John Alexander Gilifillan

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John Alexander Gilfillan
Portrait of painter JA Gilfillan and his daughter.jpg
John Alexander Gilfillan and woman [presumed to be his daughter], Melbourne, c.1856
Born
John Alexander Gilfillan

1793
Died11 February 1864
Melbourne
Resting placeMelbourne General Cemetery
NationalityEnglish
EducationPainter
Known forPainting, New Zealand Settler, Scottish Professor

John Alexander Gilfillan was a Professor of Painting at the University of Strathclyde who migrated to Whanganui, New Zealand in 1841. He settled on a farm in Whanganui but when this was destroyed in 1847 he moved to Australia. While there he worked as a Customs Agent and painted a number of significant historical paintings.

Life[edit]

John Alexander Gilfillan was born in 1793 in Jersey, an island located near the coast of Normandy, France. John spent eight years in the Royal Navy before deciding to take up art as a profession.[1] He was later trained as an artist in Scotland and was Professor of Painting at the University of Strathclyde (then known as the Andersonian University) Glasgow.[2]

In 1841 he migrated to New Zealand arriving in Wellington on Christmas Day.[3] Gilfillan secured an allotment of 110 acres (45 ha) in the Matarawa Valley near Whanganui, moving onto it in late 1845.[4] Pākehā settlement on traditional Māori land created unrest in the area and on 18 April 1847, Gilfillan's farm was attacked. John escaped and headed for Whanganui believing he was the real target and that his family would not be harmed. He was wrong. When he returned the next day with an armed party he found his wife Mary and three of their children dead. Their homestead was destroyed and another daughter was badly wounded in the attack.[5]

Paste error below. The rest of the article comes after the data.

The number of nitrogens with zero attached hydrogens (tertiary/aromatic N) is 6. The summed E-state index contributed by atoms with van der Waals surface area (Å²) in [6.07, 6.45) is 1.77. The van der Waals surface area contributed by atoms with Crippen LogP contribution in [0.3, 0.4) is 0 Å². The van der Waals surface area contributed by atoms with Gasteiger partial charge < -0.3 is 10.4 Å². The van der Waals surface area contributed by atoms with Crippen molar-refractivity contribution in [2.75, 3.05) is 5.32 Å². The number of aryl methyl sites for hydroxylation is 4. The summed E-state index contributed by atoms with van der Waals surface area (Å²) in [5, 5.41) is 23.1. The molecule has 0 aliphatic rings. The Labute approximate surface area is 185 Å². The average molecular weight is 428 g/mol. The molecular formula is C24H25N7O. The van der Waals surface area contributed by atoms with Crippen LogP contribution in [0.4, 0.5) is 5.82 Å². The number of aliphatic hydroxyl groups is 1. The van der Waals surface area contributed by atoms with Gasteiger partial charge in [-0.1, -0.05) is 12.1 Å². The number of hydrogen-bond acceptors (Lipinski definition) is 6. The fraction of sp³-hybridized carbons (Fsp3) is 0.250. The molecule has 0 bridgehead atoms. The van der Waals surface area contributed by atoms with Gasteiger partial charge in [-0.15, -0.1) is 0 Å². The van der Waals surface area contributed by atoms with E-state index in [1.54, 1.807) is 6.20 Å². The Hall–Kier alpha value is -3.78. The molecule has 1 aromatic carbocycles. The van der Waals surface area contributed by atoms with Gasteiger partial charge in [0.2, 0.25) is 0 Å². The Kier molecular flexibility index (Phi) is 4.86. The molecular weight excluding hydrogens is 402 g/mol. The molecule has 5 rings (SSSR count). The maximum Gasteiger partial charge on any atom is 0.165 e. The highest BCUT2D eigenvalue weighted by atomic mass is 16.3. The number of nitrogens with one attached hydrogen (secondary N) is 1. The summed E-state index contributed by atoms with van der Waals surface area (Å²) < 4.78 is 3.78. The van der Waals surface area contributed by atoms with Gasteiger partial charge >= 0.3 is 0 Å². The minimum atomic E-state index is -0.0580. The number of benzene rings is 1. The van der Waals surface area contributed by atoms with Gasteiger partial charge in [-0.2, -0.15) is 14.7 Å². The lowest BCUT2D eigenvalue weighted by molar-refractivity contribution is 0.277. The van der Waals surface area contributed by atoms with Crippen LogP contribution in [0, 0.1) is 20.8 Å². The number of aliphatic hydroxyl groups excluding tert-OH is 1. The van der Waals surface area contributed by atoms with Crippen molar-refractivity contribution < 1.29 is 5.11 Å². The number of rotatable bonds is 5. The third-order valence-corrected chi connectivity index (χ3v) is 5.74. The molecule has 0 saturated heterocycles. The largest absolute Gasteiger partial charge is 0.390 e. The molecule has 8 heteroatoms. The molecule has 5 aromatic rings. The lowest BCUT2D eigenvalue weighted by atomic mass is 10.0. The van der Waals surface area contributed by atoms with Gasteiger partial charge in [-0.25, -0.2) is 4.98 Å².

He left New Zealand soon after, arriving in Sydney in 1847.[2] Gilfillan used his sketches from his time in Whanganui to complete the painting of the interior of Putiki Pah, ‘Maori Koreoro or Native Council’, which was hung in the New Zealand Court at the Great Exhibition in London in 1851.[2] In 1852-1853 Gilfillan visited the Victorian gold-diggings and produced a number of sketches which then appeared in the Illustrated London News of 26 February along with excerpts from his journal.[6]

By December 1856, he was working in the Customs Department in Melbourne.[7] And his work ‘Maori Koreoro or Native Council’ had gained considerable attention and was sold to R. Grice for £160. Gilfillan had also started on another ambitious historical painting. This time his subject was ‘The Landing of Captain Cook at Botany Bay’ and according to ‘The Age’ Gilfillan had gone to a lot of trouble to obtain authentic portraits of all the principal actors.[8] By June 1857 the work was nearing completion and the following description appeared in the ‘Adelaide Times’;

The great navigator is, of course, the principal figure in the composition, while grouped around him are Mr Banks, Dr Solander, and several officers Captain Cook has just made the usual proclamation, and has lifted his hat above his head. A seaman is elevating the white ensign of St. George above the group of officers; another has unfurled the Union Jack on the top of a cliff; the marines are firing a salute, while the motley-looking ships' band behind them, and on the right of the picture, are playing the National Anthem..[9]